OK. There are four possible scenarios here (in an oversimplified way, but stick with me):

  1. There WILL be a-trouble, and we DO act (not desirable – of course it would be better if we didn’t have climate change – but we have a chance to sort it out).
  2. There WILL be a-trouble, and we DON’T act (disastrous).
  3. There WON’T be a-trouble, and we DO act (not bad, potentially very good).
  4. There WON’T be a-trouble, and we DON’T act (status quo – you be the judge of whether that’s good or bad).

So, of those four scenarios, three are acceptable (1, 3, 4). One (2) is disastrous.

Let’s look at scenario 3. This is the worst-case scenario if the vast majority of the planet’s climate scientists (what would they know about something they’ve spent most of their lives studying, I ask you; clearly we should defer decisions to politicians and business leaders) are wrong, but we choose to act on the chance they’re right. That is, we’ll end up with a much more energy-efficient economy that doesn’t rely on finite resources of polluting fossil fuels. Maybe there’ll be a few economic humps and bumps, but there’s a very strong case that it will be economically very beneficial to invest heavily in renewable energy technologies (not that making money should be the primary reason, but it almost always bloody-well is, and it also raises the question of why GDP-obsessed folk like Howard would risk missing the boat here).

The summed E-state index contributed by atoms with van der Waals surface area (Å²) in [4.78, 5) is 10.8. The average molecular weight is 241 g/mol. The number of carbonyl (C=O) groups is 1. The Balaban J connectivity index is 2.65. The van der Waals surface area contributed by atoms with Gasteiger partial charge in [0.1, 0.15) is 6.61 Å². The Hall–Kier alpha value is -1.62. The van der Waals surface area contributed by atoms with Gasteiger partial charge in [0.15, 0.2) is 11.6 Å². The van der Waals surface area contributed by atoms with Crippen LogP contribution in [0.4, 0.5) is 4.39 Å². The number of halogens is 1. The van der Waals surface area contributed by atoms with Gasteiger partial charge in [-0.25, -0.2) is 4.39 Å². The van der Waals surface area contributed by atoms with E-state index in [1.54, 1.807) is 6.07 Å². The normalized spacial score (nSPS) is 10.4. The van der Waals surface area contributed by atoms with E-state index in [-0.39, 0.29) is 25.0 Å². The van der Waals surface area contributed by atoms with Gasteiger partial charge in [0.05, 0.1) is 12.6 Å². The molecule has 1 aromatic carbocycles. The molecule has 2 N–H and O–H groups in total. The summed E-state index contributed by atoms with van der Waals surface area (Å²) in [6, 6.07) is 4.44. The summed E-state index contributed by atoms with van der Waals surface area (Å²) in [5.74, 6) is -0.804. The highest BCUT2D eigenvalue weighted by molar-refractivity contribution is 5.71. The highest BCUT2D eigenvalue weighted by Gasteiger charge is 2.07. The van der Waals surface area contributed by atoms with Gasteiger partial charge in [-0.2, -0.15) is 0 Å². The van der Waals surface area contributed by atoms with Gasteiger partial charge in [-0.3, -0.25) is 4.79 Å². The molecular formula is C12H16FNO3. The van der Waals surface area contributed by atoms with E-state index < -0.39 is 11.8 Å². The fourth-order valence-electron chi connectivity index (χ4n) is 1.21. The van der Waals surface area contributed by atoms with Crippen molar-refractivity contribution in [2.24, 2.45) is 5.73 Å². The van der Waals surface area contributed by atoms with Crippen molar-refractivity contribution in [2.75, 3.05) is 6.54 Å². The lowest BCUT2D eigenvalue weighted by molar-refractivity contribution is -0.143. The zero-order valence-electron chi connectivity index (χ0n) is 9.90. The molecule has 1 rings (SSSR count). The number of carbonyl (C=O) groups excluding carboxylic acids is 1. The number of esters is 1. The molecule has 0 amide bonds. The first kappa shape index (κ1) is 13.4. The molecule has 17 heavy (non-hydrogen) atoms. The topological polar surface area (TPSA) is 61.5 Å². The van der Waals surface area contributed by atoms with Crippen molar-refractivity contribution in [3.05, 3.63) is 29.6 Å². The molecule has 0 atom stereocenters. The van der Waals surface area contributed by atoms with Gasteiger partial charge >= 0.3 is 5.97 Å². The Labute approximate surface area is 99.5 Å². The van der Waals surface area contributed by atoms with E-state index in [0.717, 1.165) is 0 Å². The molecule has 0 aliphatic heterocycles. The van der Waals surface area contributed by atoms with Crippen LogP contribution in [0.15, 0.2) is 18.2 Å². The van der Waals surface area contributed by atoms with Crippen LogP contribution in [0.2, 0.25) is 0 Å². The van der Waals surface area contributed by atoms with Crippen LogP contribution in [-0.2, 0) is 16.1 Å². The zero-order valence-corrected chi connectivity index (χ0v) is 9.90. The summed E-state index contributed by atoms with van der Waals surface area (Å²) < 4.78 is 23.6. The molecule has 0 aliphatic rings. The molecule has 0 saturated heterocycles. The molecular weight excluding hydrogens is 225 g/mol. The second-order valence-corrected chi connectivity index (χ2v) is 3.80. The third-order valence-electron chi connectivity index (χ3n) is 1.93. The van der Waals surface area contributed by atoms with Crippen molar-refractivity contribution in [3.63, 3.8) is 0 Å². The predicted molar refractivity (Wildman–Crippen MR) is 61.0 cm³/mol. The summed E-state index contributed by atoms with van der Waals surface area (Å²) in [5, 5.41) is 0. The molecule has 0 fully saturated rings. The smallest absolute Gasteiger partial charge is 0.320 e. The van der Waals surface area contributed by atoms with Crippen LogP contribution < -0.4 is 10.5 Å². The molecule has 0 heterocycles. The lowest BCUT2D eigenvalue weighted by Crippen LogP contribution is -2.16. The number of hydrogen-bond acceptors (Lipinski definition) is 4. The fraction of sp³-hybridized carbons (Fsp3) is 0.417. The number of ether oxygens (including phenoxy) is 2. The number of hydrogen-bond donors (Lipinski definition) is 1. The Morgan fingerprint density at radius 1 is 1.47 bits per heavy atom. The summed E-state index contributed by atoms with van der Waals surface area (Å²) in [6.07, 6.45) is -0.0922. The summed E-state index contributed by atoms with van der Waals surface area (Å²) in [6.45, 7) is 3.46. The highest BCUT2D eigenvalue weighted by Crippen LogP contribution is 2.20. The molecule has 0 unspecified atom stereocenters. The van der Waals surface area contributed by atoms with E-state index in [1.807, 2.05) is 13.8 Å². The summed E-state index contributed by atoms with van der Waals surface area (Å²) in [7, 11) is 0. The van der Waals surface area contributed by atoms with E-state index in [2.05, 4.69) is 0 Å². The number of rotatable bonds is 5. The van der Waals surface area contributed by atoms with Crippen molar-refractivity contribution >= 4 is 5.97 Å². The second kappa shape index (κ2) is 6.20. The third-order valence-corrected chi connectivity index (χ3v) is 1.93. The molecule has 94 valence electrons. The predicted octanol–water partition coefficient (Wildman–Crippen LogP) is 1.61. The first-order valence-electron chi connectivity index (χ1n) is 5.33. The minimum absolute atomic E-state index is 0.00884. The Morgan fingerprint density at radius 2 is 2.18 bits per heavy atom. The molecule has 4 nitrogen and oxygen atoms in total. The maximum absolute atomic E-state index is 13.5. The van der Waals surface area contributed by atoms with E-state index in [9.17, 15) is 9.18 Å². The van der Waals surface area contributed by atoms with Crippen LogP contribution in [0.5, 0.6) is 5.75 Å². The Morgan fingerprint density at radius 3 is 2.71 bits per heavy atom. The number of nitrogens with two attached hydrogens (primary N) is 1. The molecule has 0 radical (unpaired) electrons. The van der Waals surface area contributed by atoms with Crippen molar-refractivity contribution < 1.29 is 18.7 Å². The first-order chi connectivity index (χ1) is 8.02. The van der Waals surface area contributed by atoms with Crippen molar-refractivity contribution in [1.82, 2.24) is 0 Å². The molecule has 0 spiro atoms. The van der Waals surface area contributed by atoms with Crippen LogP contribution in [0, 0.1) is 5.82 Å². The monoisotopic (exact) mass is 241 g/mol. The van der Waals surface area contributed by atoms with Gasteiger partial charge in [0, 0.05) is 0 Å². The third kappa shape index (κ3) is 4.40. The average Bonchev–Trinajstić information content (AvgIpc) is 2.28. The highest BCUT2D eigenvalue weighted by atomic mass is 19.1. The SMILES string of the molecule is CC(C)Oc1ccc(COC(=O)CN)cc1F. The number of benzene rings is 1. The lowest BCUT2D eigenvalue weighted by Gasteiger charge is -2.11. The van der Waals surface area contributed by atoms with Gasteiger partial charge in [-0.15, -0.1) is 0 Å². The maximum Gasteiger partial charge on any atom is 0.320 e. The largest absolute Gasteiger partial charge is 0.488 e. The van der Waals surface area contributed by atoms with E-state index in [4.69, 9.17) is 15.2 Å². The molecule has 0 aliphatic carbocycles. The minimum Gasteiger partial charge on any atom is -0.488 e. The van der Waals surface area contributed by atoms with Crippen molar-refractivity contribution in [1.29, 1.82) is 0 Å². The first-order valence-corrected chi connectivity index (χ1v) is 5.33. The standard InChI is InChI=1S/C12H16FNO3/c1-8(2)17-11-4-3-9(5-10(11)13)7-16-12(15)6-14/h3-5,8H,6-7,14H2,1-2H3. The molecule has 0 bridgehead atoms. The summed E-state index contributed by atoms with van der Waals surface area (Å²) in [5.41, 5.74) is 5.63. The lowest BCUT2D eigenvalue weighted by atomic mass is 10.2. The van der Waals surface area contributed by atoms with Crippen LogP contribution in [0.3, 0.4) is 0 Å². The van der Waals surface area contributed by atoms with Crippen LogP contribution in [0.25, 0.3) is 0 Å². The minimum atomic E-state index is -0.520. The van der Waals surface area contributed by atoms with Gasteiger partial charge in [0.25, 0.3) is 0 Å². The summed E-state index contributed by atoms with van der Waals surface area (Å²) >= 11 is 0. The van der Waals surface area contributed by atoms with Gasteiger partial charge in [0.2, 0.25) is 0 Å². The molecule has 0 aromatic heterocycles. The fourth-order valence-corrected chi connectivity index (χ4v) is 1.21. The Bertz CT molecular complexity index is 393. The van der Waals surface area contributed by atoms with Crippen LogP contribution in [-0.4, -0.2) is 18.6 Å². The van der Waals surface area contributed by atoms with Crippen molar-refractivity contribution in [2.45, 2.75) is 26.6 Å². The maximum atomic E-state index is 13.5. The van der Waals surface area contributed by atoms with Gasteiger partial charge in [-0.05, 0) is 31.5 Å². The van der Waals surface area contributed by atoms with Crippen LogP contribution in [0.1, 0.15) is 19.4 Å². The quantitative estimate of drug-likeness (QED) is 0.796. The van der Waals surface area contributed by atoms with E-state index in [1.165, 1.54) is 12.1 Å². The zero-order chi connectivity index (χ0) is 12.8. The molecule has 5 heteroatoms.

Now look at scenario 2. This is the worst-case scenario if the scientists are indeed correct and we sit around wanking our engorged economic egos instead of trying to fix things. That is, we’re pretty-well fucked.

So – and correct me if I’m wrong; I did mention that I have no formal knowledge – doesn’t a basic risk assessment suggest we should actually try REALLY FUCKING HARD to do something?

There’s an irrational part of my brain that wants climate change to kick in damn fast and damn strong and sweep us all the way to hell, just to prove Howard et al. wrong. But I recognize that this would be the most pyrrhic of all victories.


Anonymous Anonymous said...

Only caught this post just now.